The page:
Many parents are concerned about their child’s dental and facial development and need specialist advice regarding their orthodontic needs. Not sure what age is best to begin? It is recommended by the Australian Society of Orthodontics for a child to have an orthodontic assessment around the age of 7.
An early assessment is useful to determine whether your child would benefit from any orthodontic treatment while they are young. Between the ages of 7-10 is the ideal time for early interceptive treatment to correct jaws which are mismatched in size. Young, growing jaws are easier to manipulate than adults. Our specialist orthodontists are highly trained to pinpoint a child’s orthodontic problems from a young age, even if they are subtle.
With appropriate early interceptive treatment, we can:
- Reduce the risk of dental trauma if teeth protrude.
- Preserve natural spaces where baby teeth have been lost early.
- Correct a detrimental habit such as thumb-sucking or finger chewing.
- Avoid the need for jaw surgery in some cases.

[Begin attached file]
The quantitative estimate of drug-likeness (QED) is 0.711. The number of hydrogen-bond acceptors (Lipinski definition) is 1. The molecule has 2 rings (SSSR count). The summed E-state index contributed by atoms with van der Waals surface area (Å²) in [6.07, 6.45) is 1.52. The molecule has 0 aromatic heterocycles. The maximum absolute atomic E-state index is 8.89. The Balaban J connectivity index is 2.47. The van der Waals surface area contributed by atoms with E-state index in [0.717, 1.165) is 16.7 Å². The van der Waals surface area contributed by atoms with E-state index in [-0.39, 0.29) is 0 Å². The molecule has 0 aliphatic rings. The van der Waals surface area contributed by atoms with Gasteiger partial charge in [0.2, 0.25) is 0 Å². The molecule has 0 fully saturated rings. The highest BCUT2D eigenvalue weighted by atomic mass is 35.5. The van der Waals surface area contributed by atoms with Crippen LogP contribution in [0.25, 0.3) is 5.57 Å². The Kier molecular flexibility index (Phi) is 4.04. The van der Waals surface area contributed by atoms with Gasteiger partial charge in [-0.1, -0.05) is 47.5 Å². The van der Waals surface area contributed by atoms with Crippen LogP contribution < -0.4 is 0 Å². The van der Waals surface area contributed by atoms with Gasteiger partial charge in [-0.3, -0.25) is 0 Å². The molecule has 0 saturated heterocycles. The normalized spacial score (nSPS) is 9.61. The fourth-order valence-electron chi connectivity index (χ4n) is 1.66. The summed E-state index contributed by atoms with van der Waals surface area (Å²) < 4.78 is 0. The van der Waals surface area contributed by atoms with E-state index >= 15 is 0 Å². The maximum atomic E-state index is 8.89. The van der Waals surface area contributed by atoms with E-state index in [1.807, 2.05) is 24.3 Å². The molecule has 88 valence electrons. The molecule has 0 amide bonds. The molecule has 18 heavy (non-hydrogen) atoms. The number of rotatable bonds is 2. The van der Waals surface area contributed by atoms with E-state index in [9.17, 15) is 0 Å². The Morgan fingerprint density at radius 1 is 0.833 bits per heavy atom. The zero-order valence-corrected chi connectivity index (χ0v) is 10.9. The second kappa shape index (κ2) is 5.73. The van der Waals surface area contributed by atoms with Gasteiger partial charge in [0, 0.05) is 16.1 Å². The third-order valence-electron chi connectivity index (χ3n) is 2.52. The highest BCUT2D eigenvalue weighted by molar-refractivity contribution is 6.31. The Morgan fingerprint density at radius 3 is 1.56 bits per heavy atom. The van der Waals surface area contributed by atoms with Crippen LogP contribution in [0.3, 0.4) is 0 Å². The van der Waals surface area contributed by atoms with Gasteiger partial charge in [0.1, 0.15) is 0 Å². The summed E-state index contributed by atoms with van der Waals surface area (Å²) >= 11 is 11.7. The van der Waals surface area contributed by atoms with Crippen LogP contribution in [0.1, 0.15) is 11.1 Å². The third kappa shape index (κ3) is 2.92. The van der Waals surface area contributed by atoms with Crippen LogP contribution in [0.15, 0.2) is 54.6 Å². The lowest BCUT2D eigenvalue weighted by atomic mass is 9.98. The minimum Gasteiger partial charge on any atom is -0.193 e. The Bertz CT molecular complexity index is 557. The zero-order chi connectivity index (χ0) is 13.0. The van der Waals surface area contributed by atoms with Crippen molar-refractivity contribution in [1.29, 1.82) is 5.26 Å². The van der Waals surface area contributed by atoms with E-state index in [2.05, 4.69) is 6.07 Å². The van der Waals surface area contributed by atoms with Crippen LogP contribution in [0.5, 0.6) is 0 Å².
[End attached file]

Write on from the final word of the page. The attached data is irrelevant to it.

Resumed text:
- Simplify and shorten future orthodontic treatment. Many children who have had early treatment will also benefit from having a second phase of orthodontic treatment once all the adult teeth have erupted.
Once your child has been examined, the orthodontist will recommend and explain if any early intervention is required. If your child is not ready to begin treatment, we will place them in our “Continuing Care Programme”. These patients will see our orthodontists regularly for complimentary growth and dental development checks. These checks allow our orthodontists to watch the growth of the patient closely, giving them to opportunity to treat them at the ideal time.
We do not treat every 7-10 year old! In many cases, it is simpler and just as effective to wait until further dental development occurs, and address their orthodontic issues in a single phase of treatment.
Early treatment is usually relatively simple and is often performed while many baby teeth are still present. There are a range of devices that we use in young children. To find out more, please click on the icons below: